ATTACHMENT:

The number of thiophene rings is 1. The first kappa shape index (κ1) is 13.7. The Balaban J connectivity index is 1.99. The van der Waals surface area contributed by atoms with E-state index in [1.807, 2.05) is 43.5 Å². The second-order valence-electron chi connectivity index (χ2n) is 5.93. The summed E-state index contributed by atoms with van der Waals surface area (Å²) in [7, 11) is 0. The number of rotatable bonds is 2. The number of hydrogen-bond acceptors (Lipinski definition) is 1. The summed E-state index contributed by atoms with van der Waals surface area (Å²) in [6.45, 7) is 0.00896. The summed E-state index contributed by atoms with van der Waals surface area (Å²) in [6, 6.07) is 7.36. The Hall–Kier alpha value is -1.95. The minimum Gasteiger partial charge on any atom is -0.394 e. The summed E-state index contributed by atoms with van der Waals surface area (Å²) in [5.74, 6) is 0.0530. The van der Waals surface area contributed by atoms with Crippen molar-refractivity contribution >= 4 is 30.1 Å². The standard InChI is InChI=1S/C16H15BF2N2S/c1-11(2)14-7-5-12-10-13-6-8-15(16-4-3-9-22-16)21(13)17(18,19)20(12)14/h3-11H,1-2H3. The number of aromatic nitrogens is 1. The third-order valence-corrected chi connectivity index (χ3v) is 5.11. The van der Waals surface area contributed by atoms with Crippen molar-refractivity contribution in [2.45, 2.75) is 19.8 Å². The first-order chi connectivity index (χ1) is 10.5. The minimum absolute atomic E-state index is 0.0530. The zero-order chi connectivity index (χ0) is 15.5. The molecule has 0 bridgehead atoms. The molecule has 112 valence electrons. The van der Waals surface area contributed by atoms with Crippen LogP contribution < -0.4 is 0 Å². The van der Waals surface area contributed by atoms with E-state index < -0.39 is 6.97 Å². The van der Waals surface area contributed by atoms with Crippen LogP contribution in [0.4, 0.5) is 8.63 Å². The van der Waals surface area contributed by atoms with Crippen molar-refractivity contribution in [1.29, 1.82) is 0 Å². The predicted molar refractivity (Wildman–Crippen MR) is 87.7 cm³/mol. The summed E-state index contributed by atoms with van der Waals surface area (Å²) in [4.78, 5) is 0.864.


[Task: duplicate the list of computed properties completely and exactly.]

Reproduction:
The number of thiophene rings is 1. The first kappa shape index (κ1) is 13.7. The Balaban J connectivity index is 1.99. The van der Waals surface area contributed by atoms with E-state index in [1.807, 2.05) is 43.5 Å². The second-order valence-electron chi connectivity index (χ2n) is 5.93. The summed E-state index contributed by atoms with van der Waals surface area (Å²) in [7, 11) is 0. The number of rotatable bonds is 2. The number of hydrogen-bond acceptors (Lipinski definition) is 1. The summed E-state index contributed by atoms with van der Waals surface area (Å²) in [6.45, 7) is 0.00896. The summed E-state index contributed by atoms with van der Waals surface area (Å²) in [6, 6.07) is 7.36. The Hall–Kier alpha value is -1.95. The minimum Gasteiger partial charge on any atom is -0.394 e. The summed E-state index contributed by atoms with van der Waals surface area (Å²) in [5.74, 6) is 0.0530. The van der Waals surface area contributed by atoms with Crippen molar-refractivity contribution >= 4 is 30.1 Å². The standard InChI is InChI=1S/C16H15BF2N2S/c1-11(2)14-7-5-12-10-13-6-8-15(16-4-3-9-22-16)21(13)17(18,19)20(12)14/h3-11H,1-2H3. The number of aromatic nitrogens is 1. The third-order valence-corrected chi connectivity index (χ3v) is 5.11. The van der Waals surface area contributed by atoms with Crippen molar-refractivity contribution in [2.45, 2.75) is 19.8 Å². The first-order chi connectivity index (χ1) is 10.5. The minimum absolute atomic E-state index is 0.0530. The zero-order chi connectivity index (χ0) is 15.5. The molecule has 0 bridgehead atoms. The molecule has 112 valence electrons. The van der Waals surface area contributed by atoms with Crippen LogP contribution < -0.4 is 0 Å². The van der Waals surface area contributed by atoms with E-state index < -0.39 is 6.97 Å². The van der Waals surface area contributed by atoms with Crippen LogP contribution in [0.4, 0.5) is 8.63 Å². The van der Waals surface area contributed by atoms with Crippen molar-refractivity contribution in [1.29, 1.82) is 0 Å². The predicted molar refractivity (Wildman–Crippen MR) is 87.7 cm³/mol. The summed E-state index contributed by atoms with van der Waals surface area (Å²) in [4.78, 5) is 0.864.